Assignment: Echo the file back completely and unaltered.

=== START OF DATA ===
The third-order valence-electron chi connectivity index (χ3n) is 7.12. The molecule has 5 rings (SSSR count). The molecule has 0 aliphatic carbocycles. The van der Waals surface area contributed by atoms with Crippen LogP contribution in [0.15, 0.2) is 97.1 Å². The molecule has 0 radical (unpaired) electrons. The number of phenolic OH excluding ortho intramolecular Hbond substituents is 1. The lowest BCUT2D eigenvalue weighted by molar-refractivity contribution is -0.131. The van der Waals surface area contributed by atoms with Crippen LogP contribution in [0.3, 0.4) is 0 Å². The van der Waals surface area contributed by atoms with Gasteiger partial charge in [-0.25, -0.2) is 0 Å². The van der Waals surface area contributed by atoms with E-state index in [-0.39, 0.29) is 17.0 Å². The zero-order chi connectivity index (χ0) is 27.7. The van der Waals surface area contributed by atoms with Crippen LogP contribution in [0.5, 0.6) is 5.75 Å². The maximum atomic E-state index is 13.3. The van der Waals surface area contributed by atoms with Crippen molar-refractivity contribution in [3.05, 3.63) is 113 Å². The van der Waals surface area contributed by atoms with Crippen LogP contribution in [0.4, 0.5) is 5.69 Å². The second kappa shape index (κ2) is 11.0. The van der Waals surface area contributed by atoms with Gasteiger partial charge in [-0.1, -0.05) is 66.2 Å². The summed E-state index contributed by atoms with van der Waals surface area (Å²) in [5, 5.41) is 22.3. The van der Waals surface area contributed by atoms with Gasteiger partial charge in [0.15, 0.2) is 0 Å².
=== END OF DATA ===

The third-order valence-electron chi connectivity index (χ3n) is 7.12. The molecule has 5 rings (SSSR count). The molecule has 0 aliphatic carbocycles. The van der Waals surface area contributed by atoms with Crippen LogP contribution in [0.15, 0.2) is 97.1 Å². The molecule has 0 radical (unpaired) electrons. The number of phenolic OH excluding ortho intramolecular Hbond substituents is 1. The lowest BCUT2D eigenvalue weighted by molar-refractivity contribution is -0.131. The van der Waals surface area contributed by atoms with Crippen LogP contribution in [0.3, 0.4) is 0 Å². The van der Waals surface area contributed by atoms with Gasteiger partial charge in [-0.25, -0.2) is 0 Å². The van der Waals surface area contributed by atoms with E-state index in [-0.39, 0.29) is 17.0 Å². The zero-order chi connectivity index (χ0) is 27.7. The van der Waals surface area contributed by atoms with Crippen LogP contribution in [0.5, 0.6) is 5.75 Å². The maximum atomic E-state index is 13.3. The van der Waals surface area contributed by atoms with Crippen molar-refractivity contribution in [3.05, 3.63) is 113 Å². The van der Waals surface area contributed by atoms with Crippen LogP contribution in [0.4, 0.5) is 5.69 Å². The second kappa shape index (κ2) is 11.0. The van der Waals surface area contributed by atoms with Gasteiger partial charge in [-0.1, -0.05) is 66.2 Å². The summed E-state index contributed by atoms with van der Waals surface area (Å²) in [5, 5.41) is 22.3. The van der Waals surface area contributed by atoms with Gasteiger partial charge in [0.15, 0.2) is 0 Å².